Lifetime Planning For Families with Special Needs For nearly 30 years, through Special Olympics, Oregonians with mental disabilities have enriched their lives, improved their health and made new friendships. Special Olympics is recognized as an organization that excels at enhancing the overall quality of life for all individuals who participate. They are Training for Life. In conjunction with that theme, Oregon Special Olympics and the Northwest Center for Special Needs Planning are teaming up to ensure that the future quality of life of our friends and loved ones with disabilities is never left to chance. This column is being contributed by the NW Center as a regular feature of the Excel. The focus of each edition will be to provide education and practical information families can apply to planning for the future.
Quality of life is difficult to assure, so families MUST plan for it. Despite advances in medical knowledge and technology, thousands of babies are born each year with mental retardation and other developmental disabilities. Because of medical advancement, most people with special needs are able to achieve full life expectancy. Therefore, the need to anticipate and project the primary daily living requirements, lifelong financial requirements and legal issues, for the individual's life expectancy, is essential to ensuring a high quality of life. Because parents will be growing old with their special needs child, families need to plan for beyond childhood, beyond middle age and into old age.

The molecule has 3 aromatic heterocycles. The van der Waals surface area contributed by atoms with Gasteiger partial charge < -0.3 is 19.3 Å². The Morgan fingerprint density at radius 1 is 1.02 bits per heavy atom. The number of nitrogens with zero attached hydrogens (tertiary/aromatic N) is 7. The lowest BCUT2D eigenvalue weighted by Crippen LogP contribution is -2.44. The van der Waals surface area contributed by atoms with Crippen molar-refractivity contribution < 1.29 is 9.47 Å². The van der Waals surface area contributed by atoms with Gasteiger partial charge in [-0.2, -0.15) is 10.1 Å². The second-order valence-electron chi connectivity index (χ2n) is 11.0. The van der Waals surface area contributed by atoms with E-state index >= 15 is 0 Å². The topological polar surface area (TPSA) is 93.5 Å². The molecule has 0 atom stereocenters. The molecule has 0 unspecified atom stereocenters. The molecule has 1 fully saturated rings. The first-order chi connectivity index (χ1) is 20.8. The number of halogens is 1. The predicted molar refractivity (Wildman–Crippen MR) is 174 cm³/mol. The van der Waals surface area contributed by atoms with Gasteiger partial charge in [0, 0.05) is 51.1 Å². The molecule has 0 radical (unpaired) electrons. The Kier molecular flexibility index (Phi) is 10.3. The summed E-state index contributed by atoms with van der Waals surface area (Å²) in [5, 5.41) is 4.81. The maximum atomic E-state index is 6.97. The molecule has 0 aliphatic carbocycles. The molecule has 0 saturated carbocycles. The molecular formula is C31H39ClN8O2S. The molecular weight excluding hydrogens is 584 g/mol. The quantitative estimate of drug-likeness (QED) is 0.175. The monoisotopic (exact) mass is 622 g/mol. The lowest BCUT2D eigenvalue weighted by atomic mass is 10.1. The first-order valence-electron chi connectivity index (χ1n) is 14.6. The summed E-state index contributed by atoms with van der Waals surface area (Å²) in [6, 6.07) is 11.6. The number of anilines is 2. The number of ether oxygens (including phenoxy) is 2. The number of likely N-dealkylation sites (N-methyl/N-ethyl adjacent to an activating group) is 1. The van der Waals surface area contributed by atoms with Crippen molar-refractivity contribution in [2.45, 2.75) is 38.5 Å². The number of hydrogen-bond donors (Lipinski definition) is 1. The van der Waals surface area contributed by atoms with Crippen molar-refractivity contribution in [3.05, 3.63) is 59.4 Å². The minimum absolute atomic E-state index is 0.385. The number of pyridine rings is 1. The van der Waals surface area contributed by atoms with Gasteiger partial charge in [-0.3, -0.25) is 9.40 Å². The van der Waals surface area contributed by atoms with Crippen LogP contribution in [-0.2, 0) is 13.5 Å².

With increased life expectancy comes the likelihood that many of the same conditions associated with "old age" in persons of the general population, may develop in the parents as well as their child, such as arthritis, osteoporosis, heart disease, visual impairment, Alzheimer's disease, etc. Further, those conditions may develop earlier and manifest more dramatic all in a person with mental retardation or other developmental disability. Consider this example. Down syndrome is the leading cause of mental retardation in the United States. Formerly, individuals with Down typically had shorter life expectancies than others whose mental retardation resulted from other causes.
To date, the oldest documented individual with Down syndrome is 84 years of age, however, the majority can expect to live well into their 60's and 70's. Further, recent studies show that individuals with Down have a high risk of acquiring Alzheimer's disease. Best estimates suggest that 40-45% of those individuals in the 50-70 year age range will develop Alzheimer's. Without a doubt, parents of children with special needs are faced with a lifetime of challenges. One of the most important challenges is planning for a child's continued care after the parents can no longer provide it. Many parents worry that their child's welfare will suffer when they are ultimately "on their own" or under the care of a guardian.
And yet, while that makes it all the more important that careful plans be made for the child, parents facing a myriad of daily challenges and stresses often find it difficult to give such planning the proper time and attention it requires. It is estimated that fewer than one third of the parents of children who have special needs make plans for the continued care of their children. As a result, the standard of care and quality of life for these individuals will potentially deteriorate as they get older. Sometimes, if the parents do make arrangements for continued care, the plans are not as carefully implemented as they should be.
The consequence is that their child's benefits from inheritances, social programs or other sources may be jeopardized. The failure to plan at all can have disastrous consequences. The only way parents can be sure that their child with special needs will continue to receive loving and sensitive care throughout their lifetimes is to develop a strategy to implement a carefully drawn comprehensive lifetime plan.